San Diego, CA USA (UroToday.com) In today’s International Prostate Forum at the 2016 AUA, Dr. Stephen Freedland discussed reclassification of genetic heterogeneity. Using breast cancer as an example, the historic treatment for all cancers was surgical resection; however as an understanding of tumor biology developed, molecular markers entered the management algorithm, and patients are now genetically risk stratified to guide treatment and prognosis.
Classic prognostic markers for prostate cancer are PSA, stage and grade. In the 2000s, we developed more sensitive markers such as PSA density, % cores, and tertiary patterns. Analogous to the sophistication of prognostic capability in breast cancer, the modern era of prostate cancer management now incorporates molecular markers.
Prostate markers for men with CaP include Prolaris, OncotypeDx, and Decipher. Prolaris is a tissue-based (biopsy) RT-PCR assay that includes 31 genes, and provides 10-year probability of CSM with conservative management. OncotypeDx is a tissue-based (biopsy) RT-PCR assay that includes 17 genes, and was developed for Gleason 3+3 and 3+4 disease with <=30% cores positive; OncotypeDx provides risk of adverse final pathology. Decipher uses tissue from prostatectomy in men with adverse pathology, and with a 22-gene RNA assay, provides 5-year probability of metastatic disease.
AR-V7 is another predictive marker which is a splice variant of the androgen receptor where the ligand binding domain has been eliminated, but the receptor remains persistently activated. DNA damage repair can be measured in the tumor sample, and confers sensitivity to PARP inhibitors. Alternatively, TMPRS2-ERG/ETS and SPINK1 status can be incorporated into management algorithms.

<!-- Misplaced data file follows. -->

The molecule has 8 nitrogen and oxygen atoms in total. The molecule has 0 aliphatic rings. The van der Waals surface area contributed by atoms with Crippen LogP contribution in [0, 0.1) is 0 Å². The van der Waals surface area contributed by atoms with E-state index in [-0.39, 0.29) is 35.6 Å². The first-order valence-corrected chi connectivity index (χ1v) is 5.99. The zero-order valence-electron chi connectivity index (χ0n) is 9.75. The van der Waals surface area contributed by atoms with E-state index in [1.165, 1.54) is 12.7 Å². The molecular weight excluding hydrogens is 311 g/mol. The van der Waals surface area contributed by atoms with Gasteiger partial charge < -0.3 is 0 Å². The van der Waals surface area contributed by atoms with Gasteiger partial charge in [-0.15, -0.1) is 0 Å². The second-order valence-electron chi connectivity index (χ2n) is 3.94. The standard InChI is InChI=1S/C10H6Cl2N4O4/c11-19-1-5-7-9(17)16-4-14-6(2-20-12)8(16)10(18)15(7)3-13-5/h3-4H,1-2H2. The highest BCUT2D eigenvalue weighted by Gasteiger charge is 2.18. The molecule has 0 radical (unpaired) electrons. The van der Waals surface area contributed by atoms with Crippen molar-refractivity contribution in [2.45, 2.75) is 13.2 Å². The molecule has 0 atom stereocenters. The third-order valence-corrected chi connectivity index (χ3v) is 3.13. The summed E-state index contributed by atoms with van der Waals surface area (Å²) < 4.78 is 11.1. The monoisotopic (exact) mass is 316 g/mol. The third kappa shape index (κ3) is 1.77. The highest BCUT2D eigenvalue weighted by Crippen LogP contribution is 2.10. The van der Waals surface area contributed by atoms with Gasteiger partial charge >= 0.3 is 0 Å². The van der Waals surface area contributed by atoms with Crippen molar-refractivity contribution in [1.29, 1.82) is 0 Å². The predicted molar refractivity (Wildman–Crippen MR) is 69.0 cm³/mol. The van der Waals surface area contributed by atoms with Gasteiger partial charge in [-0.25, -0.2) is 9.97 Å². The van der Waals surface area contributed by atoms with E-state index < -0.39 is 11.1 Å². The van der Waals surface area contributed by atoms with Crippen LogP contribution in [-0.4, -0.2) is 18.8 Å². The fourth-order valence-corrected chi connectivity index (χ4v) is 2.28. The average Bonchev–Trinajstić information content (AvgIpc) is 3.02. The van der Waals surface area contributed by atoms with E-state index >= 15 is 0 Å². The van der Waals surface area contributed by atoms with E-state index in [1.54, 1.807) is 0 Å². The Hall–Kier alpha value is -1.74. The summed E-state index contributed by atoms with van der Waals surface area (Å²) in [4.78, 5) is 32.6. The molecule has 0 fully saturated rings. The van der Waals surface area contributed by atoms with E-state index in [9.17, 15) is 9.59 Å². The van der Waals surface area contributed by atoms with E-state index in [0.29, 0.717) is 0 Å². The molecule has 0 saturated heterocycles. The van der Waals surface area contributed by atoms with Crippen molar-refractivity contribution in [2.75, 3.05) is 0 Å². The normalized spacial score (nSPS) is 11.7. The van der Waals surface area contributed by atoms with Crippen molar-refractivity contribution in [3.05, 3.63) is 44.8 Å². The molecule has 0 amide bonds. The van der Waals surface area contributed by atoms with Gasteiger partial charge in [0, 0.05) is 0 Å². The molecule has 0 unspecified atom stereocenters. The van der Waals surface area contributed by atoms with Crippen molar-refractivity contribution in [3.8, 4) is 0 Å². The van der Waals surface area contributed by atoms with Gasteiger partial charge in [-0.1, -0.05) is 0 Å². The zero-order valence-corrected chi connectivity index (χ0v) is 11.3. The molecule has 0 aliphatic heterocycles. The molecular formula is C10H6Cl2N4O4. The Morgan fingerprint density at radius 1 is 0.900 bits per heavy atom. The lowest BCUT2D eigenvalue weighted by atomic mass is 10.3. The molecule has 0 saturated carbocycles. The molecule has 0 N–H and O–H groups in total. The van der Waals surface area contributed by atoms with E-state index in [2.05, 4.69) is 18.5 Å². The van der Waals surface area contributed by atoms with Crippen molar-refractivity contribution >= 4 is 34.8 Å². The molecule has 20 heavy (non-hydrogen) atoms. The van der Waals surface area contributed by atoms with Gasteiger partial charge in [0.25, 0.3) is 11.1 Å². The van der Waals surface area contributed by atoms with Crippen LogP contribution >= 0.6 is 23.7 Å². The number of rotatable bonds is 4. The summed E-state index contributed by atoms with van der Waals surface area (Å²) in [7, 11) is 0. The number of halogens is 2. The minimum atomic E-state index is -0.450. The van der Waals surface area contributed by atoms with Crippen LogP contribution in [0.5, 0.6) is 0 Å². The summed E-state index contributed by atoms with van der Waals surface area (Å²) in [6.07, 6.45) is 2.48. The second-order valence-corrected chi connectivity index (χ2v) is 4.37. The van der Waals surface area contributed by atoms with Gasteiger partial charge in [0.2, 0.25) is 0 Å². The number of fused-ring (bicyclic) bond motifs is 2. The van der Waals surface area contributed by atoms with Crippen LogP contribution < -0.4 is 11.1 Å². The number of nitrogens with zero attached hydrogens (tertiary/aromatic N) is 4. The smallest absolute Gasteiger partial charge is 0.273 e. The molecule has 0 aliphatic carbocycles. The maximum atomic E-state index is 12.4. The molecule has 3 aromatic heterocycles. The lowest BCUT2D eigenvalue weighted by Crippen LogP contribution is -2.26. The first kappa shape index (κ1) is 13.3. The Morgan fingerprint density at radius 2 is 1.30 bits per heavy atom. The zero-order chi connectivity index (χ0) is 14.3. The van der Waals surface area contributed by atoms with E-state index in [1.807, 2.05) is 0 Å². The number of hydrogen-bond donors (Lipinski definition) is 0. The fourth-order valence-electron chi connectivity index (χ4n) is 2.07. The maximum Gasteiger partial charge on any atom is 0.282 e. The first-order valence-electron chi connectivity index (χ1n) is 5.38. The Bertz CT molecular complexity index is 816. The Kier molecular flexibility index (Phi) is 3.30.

A novel classification system for CaP includes identification of subtypes 1, 2, or 3 (2 luminal and basal subtypes). Even within each subtype, there remains a degree of heterogeneity in aggressiveness. Despite this, models that incorporate these subtypes can predict progression to metastatic disease. The ultimate goal is to distill down the heterogeneity to understand the biology of disease.
Dr. Freedland concluded that cancer is heterogeneous by nature. Understanding heterogeneity can lead to better prognosis and treatment options. A clearer picture of prostate cancer heterogeneity is emerging, and we can take advantage of this to develop more predictive biomarkers.
Presented By: Stephen Freedland, MD